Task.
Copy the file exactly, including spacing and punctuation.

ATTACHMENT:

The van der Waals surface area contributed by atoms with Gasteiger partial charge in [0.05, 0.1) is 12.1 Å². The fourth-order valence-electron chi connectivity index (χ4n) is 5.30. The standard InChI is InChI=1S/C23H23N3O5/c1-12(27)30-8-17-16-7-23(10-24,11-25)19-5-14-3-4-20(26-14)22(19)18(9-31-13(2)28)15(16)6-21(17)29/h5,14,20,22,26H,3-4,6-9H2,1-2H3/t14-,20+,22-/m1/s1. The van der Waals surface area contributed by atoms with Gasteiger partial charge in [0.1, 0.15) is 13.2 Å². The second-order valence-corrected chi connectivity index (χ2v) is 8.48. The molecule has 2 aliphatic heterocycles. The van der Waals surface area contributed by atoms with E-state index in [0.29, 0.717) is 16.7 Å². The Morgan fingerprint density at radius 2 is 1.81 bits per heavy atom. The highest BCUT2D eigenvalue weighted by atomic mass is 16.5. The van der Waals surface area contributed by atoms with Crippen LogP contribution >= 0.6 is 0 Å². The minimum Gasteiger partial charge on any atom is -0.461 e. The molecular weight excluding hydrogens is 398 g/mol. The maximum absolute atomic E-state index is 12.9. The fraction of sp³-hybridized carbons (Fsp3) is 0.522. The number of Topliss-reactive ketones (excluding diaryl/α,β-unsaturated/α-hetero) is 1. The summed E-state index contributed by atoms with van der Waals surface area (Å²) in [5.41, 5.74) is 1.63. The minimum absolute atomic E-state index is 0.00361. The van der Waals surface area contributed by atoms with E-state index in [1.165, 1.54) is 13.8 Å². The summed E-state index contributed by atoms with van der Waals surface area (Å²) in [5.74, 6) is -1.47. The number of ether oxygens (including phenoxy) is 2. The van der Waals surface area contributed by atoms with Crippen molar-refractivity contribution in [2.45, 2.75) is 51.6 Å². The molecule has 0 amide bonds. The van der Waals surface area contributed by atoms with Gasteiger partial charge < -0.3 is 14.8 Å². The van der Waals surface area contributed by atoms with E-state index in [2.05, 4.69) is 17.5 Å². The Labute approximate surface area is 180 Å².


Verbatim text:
The van der Waals surface area contributed by atoms with Gasteiger partial charge in [0.05, 0.1) is 12.1 Å². The fourth-order valence-electron chi connectivity index (χ4n) is 5.30. The standard InChI is InChI=1S/C23H23N3O5/c1-12(27)30-8-17-16-7-23(10-24,11-25)19-5-14-3-4-20(26-14)22(19)18(9-31-13(2)28)15(16)6-21(17)29/h5,14,20,22,26H,3-4,6-9H2,1-2H3/t14-,20+,22-/m1/s1. The van der Waals surface area contributed by atoms with Gasteiger partial charge in [0.1, 0.15) is 13.2 Å². The second-order valence-corrected chi connectivity index (χ2v) is 8.48. The molecule has 2 aliphatic heterocycles. The van der Waals surface area contributed by atoms with E-state index in [0.29, 0.717) is 16.7 Å². The Morgan fingerprint density at radius 2 is 1.81 bits per heavy atom. The highest BCUT2D eigenvalue weighted by atomic mass is 16.5. The van der Waals surface area contributed by atoms with Crippen LogP contribution >= 0.6 is 0 Å². The minimum Gasteiger partial charge on any atom is -0.461 e. The molecular weight excluding hydrogens is 398 g/mol. The maximum absolute atomic E-state index is 12.9. The fraction of sp³-hybridized carbons (Fsp3) is 0.522. The number of Topliss-reactive ketones (excluding diaryl/α,β-unsaturated/α-hetero) is 1. The summed E-state index contributed by atoms with van der Waals surface area (Å²) in [5.41, 5.74) is 1.63. The minimum absolute atomic E-state index is 0.00361. The van der Waals surface area contributed by atoms with E-state index in [1.165, 1.54) is 13.8 Å². The summed E-state index contributed by atoms with van der Waals surface area (Å²) in [5.74, 6) is -1.47. The number of ether oxygens (including phenoxy) is 2. The van der Waals surface area contributed by atoms with Crippen molar-refractivity contribution in [2.45, 2.75) is 51.6 Å². The molecule has 0 amide bonds. The van der Waals surface area contributed by atoms with Gasteiger partial charge < -0.3 is 14.8 Å². The van der Waals surface area contributed by atoms with E-state index in [2.05, 4.69) is 17.5 Å². The Labute approximate surface area is 180 Å².